Windows 7 Network Time(NTP) fails to restart on boot

If your scratching your head as to why you have to manually start NTP(Network Time Protocol) every time you boot into Windows XP, Vista, and 7, you’re not alone.  At first I thought this was a bug in Windows 7, but I’m guessing the developers were just being lazy and reused old ‘W32Time’ libs from XP because my friend has the problem on his XP box as well.  To further confuse the situation, Microsoft also call’s their implementation of NTP, ‘Windows Time’ and ‘Internet Time’.  Whats wrong with NTP?


Written by mattb in: Windows | Tags: , , , ,

Microsoft competes against Android(the only way it can) – Patents

I was reading CNN.com today and came across a priceless article about Microsoft.  Ahead of their up coming Windows 7 mobile is a new slew of patent lawsuits against Googles Android platform.  Below is an excerpt, you can find the whole article here:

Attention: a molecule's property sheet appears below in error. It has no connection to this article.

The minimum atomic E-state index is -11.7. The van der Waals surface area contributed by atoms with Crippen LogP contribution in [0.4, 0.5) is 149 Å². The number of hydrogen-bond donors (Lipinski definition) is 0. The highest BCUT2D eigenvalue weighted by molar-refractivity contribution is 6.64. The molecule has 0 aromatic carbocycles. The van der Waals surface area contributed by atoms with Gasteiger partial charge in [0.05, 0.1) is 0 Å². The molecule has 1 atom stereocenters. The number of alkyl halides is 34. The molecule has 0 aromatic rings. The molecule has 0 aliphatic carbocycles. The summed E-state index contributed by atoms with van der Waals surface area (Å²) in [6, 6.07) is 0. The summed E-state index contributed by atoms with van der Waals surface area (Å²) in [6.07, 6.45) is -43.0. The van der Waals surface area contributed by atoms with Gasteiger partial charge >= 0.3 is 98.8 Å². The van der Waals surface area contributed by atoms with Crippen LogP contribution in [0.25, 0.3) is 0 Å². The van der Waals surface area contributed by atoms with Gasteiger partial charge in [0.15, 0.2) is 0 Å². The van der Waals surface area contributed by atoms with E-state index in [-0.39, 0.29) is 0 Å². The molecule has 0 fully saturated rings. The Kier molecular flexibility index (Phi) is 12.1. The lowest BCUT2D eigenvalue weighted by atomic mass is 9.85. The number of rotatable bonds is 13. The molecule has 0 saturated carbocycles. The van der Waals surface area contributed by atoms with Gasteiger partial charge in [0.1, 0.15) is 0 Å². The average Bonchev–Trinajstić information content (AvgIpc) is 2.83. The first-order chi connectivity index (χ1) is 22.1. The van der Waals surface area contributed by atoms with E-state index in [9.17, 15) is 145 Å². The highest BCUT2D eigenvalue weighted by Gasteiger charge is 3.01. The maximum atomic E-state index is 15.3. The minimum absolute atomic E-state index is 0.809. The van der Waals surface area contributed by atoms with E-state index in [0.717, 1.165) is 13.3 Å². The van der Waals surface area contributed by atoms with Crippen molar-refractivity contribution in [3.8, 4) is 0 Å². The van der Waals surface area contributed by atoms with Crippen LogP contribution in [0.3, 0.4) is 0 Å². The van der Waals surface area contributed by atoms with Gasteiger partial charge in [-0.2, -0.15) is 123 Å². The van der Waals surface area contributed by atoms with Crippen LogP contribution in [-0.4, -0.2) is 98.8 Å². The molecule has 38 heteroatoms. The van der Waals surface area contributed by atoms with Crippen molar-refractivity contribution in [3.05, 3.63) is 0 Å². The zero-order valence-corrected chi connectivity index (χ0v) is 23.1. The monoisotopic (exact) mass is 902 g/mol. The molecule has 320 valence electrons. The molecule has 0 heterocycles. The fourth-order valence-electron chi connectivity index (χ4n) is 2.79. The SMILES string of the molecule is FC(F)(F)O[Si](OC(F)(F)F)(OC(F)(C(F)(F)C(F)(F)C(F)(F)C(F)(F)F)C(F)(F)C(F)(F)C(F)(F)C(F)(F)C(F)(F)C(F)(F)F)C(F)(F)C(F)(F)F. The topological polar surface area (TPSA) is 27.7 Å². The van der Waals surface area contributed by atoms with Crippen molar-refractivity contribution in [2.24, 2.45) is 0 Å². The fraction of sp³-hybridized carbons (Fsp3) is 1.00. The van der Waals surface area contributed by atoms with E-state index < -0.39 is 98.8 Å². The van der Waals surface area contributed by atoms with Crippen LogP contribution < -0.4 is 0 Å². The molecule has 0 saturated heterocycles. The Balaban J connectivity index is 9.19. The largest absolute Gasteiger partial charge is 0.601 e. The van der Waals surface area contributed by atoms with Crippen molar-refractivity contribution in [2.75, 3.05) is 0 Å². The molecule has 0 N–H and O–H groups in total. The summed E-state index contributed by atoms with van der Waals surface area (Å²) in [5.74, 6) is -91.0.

The nine patents that Motorola (MOTFortune 500) allegedly violated involve essential smartphone functions, including “synchronizing e-mail, calendars and contacts; scheduling meetings; and notifying applications of changes in signal strength and battery power,” Microsoft said.

This is all happening right before the Windows 7 mobile release.  Strange…  This to me is a move to spread FUD(Fear, Uncertainty, and Doubt) about Android.  My guess is that Motorola will settle the claim through a cross licening deal and/or release of Windows 7 on their phones.

If you can’t compete, sue!  Good Job Steve Balmer!  Way to give up ground in almost every new arena Microsoft steps into!  Way to build investor confidence by patent trolling better products.  There are still many more customers and software developers Microsoft has yet to alienate…